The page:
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Criminal Defense

What is considered child pornography?

By May 2, 2022May 6th, 2022No Comments

Facing charges relating to child pornography can change the course of someone’s life. There are very few offenses so universally abhorred as those involving the violation of children, and the stigma that goes along with even the slightest allegation can destroy someone’s life and livelihood. 

This becomes even more pronounced when charges are filed and someone suddenly finds themselves as a defendant, facing charges of possession of child pornography.

If you or someone you care about has been charged with offenses related to child pornography, getting professional legal help as soon as possible is vital to your defense. At the Frye Law Group, we have helped many people accused of child pornography charges throughout Georgia fight their charges and defend their good name.

What Is Considered Child Pornography In Georgia?

The Georgia criminal code 16-12-100(b)(8) states that it is illegal for anyone to knowingly possess, control, or transmit any material which depicts a minor or part of a minor’s body, engaged in sexual or sexually explicit conduct

This statute is incredibly broad and covers many different types of offenses, including some that many people may not realize. 

Furthermore, the law covers any and all materials, both physical and digital.

Being Accused Of Possessing Child Pornography in Georgia Is More Likely Than You Think

Most people imagine someone being charged with offenses related to child pornography as some deviant, using high-tech equipment to download illegal files from the dark web. 

While this may be true to some extent, there are many more potential situations that can lead to someone facing similar charges. 

Online file sharing is only the beginning, and in those cases, both the sender and the receiver are committing serious felony crimes. 

There are also those that are accused of keeping physical copies of materials, as well as those alleged to have produced or distributed the material. 

Individuals accused of sexual exploitation of children are also commonly charged with other child pornography offenses.

In an age where children are becoming sexually active sooner and sooner, there are also issues where the offenses take place entirely online, like in chat rooms. 

Another very common way that individuals get charged with child pornography offenses is when Georgia teens engage in sexting, where the potentially felonious content is sent and received directly on smartphones.

Penalties for Child Pornography in Georgia

Facing charges of child pornography means that you are also facing some potentially serious penalties as well. 

All charges relating to an adult over the age of 18 having materials depicting someone under 18 are considered felony charges that can include 5 to 20 years in state prison, and a maximum fine of $100,000.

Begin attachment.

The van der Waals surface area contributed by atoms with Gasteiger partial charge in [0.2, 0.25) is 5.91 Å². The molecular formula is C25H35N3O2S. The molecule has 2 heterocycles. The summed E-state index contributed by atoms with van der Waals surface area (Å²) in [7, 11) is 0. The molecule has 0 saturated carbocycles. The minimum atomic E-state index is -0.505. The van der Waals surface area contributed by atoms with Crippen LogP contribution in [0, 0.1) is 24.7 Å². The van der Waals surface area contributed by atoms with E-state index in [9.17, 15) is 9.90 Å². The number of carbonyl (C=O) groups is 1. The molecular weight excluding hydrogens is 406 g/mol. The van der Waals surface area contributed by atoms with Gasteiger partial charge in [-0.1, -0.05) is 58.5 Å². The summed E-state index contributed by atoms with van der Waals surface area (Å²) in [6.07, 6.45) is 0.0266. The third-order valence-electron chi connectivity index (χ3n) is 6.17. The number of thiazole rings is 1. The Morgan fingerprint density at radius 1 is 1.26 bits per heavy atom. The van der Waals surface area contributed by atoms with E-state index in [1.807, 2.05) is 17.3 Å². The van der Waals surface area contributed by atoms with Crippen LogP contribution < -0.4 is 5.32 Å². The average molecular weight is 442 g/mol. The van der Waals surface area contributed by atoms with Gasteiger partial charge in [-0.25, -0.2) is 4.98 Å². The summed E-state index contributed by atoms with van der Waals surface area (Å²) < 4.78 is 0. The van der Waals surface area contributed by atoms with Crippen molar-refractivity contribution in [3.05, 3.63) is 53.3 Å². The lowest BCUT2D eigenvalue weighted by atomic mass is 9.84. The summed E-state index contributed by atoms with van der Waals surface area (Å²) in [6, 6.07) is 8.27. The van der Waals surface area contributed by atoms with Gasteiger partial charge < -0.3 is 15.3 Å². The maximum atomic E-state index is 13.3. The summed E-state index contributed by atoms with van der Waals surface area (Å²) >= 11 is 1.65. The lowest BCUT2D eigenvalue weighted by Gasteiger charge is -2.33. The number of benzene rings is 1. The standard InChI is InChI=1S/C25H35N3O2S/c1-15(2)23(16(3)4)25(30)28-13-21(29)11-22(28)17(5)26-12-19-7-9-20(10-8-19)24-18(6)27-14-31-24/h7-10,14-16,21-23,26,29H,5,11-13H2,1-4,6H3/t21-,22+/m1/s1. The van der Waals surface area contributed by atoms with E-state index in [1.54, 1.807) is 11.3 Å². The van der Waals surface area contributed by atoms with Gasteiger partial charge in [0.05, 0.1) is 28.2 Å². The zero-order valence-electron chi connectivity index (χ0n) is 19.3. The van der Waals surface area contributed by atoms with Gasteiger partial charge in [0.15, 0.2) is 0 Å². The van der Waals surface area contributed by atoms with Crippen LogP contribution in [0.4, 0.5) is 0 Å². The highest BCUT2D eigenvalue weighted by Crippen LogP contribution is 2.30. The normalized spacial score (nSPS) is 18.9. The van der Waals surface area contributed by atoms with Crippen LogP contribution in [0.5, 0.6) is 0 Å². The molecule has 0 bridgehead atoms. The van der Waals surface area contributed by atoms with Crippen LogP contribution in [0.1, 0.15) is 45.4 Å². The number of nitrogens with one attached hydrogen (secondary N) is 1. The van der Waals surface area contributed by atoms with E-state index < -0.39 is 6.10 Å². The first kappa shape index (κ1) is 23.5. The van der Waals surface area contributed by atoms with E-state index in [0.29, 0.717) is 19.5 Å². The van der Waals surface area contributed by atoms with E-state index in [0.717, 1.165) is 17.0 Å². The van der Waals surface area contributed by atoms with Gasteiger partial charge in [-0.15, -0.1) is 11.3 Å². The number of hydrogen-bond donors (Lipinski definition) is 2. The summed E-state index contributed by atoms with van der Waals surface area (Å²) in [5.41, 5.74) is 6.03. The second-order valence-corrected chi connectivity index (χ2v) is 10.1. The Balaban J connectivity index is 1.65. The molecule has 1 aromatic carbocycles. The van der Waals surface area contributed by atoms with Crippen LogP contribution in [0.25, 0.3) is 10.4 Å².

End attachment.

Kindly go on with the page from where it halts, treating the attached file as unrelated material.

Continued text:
There are misdemeanor charges of child pornography that are available under specific circumstances. The following cases could serve as examples:

  • If the minor was over 14, but under 18 at the time the material was created, and the defendant was 18 or younger at the time the offense occurred
  • If the defendant did not distribute of the media – or if they did, it wasn’t to harass or abuse the minor or used for any commercial purpose

Your Defense Against Child Pornography Charges In Georgia

Since most child pornography cases heavily rely on digital forensics, having an attorney familiar with similar cases can be the make or break factor in your case.

At the Frye Law Group, we have specific training in fighting difficult cases, as well as extensive knowledge of field and lab testing procedures, making us exceptionally well-equipped to fight DUI cases and other science-backed cases in front of a jury.

We also mandate over 100 specialized hours of training every year. But above all, we never lose our dedication to our clients and our respect for the process that may currently be upending their lives. Contact us today to get started on your defense.

Directions:

From I-75: Exit at the Highway 120 (South Marietta Parkway) (Exit #263) and follow the signs to KSU Marietta Campus.

You will be headed west and cross over Cobb Parkway (US 41).

Continue until you get to the intersection with Atlanta Street.

At the traffic light turn right onto Atlanta St. (going north).

Atlanta Street will take you straight to the Marietta Square.

Prior to entering the Square, you will see Anderson Street a block before the Square.

Turn Right onto Anderson Street. The Lawyer’s Building will be on your right.

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